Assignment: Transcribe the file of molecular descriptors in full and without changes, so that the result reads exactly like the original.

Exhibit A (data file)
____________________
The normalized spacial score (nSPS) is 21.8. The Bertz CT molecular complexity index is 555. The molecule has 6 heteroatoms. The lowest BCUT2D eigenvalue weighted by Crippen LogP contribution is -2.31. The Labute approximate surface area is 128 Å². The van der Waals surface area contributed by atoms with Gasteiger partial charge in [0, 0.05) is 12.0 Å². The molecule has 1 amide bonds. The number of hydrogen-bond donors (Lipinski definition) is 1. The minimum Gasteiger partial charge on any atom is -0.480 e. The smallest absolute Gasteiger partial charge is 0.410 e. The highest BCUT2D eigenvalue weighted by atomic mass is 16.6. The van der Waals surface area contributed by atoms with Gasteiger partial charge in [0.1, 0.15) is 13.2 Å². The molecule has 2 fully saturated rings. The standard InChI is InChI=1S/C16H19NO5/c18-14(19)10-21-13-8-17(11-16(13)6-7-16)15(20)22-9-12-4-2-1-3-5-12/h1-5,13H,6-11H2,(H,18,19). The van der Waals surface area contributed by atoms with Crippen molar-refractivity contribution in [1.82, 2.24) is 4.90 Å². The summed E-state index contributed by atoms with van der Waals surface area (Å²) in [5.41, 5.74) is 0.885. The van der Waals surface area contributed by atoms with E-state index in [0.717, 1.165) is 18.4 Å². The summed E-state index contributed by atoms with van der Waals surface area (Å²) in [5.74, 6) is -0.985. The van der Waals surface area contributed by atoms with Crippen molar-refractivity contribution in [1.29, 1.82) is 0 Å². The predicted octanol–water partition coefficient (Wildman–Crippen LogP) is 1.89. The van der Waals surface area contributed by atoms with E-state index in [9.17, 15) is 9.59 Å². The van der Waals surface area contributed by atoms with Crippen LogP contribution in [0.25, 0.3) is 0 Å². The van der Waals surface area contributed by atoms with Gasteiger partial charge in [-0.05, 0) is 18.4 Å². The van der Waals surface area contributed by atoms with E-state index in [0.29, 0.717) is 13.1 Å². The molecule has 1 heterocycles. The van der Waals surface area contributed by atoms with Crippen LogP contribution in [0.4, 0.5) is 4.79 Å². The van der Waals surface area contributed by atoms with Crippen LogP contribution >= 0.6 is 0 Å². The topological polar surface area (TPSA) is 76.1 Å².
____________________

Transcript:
The normalized spacial score (nSPS) is 21.8. The Bertz CT molecular complexity index is 555. The molecule has 6 heteroatoms. The lowest BCUT2D eigenvalue weighted by Crippen LogP contribution is -2.31. The Labute approximate surface area is 128 Å². The van der Waals surface area contributed by atoms with Gasteiger partial charge in [0, 0.05) is 12.0 Å². The molecule has 1 amide bonds. The number of hydrogen-bond donors (Lipinski definition) is 1. The minimum Gasteiger partial charge on any atom is -0.480 e. The smallest absolute Gasteiger partial charge is 0.410 e. The highest BCUT2D eigenvalue weighted by atomic mass is 16.6. The van der Waals surface area contributed by atoms with Gasteiger partial charge in [0.1, 0.15) is 13.2 Å². The molecule has 2 fully saturated rings. The standard InChI is InChI=1S/C16H19NO5/c18-14(19)10-21-13-8-17(11-16(13)6-7-16)15(20)22-9-12-4-2-1-3-5-12/h1-5,13H,6-11H2,(H,18,19). The van der Waals surface area contributed by atoms with Crippen molar-refractivity contribution in [1.82, 2.24) is 4.90 Å². The summed E-state index contributed by atoms with van der Waals surface area (Å²) in [5.41, 5.74) is 0.885. The van der Waals surface area contributed by atoms with E-state index in [0.717, 1.165) is 18.4 Å². The summed E-state index contributed by atoms with van der Waals surface area (Å²) in [5.74, 6) is -0.985. The van der Waals surface area contributed by atoms with Crippen molar-refractivity contribution in [1.29, 1.82) is 0 Å². The predicted octanol–water partition coefficient (Wildman–Crippen LogP) is 1.89. The van der Waals surface area contributed by atoms with E-state index in [9.17, 15) is 9.59 Å². The van der Waals surface area contributed by atoms with Crippen LogP contribution in [0.25, 0.3) is 0 Å². The van der Waals surface area contributed by atoms with Gasteiger partial charge in [-0.05, 0) is 18.4 Å². The van der Waals surface area contributed by atoms with E-state index in [0.29, 0.717) is 13.1 Å². The molecule has 1 heterocycles. The van der Waals surface area contributed by atoms with Crippen LogP contribution in [0.4, 0.5) is 4.79 Å². The van der Waals surface area contributed by atoms with Crippen LogP contribution >= 0.6 is 0 Å². The topological polar surface area (TPSA) is 76.1 Å².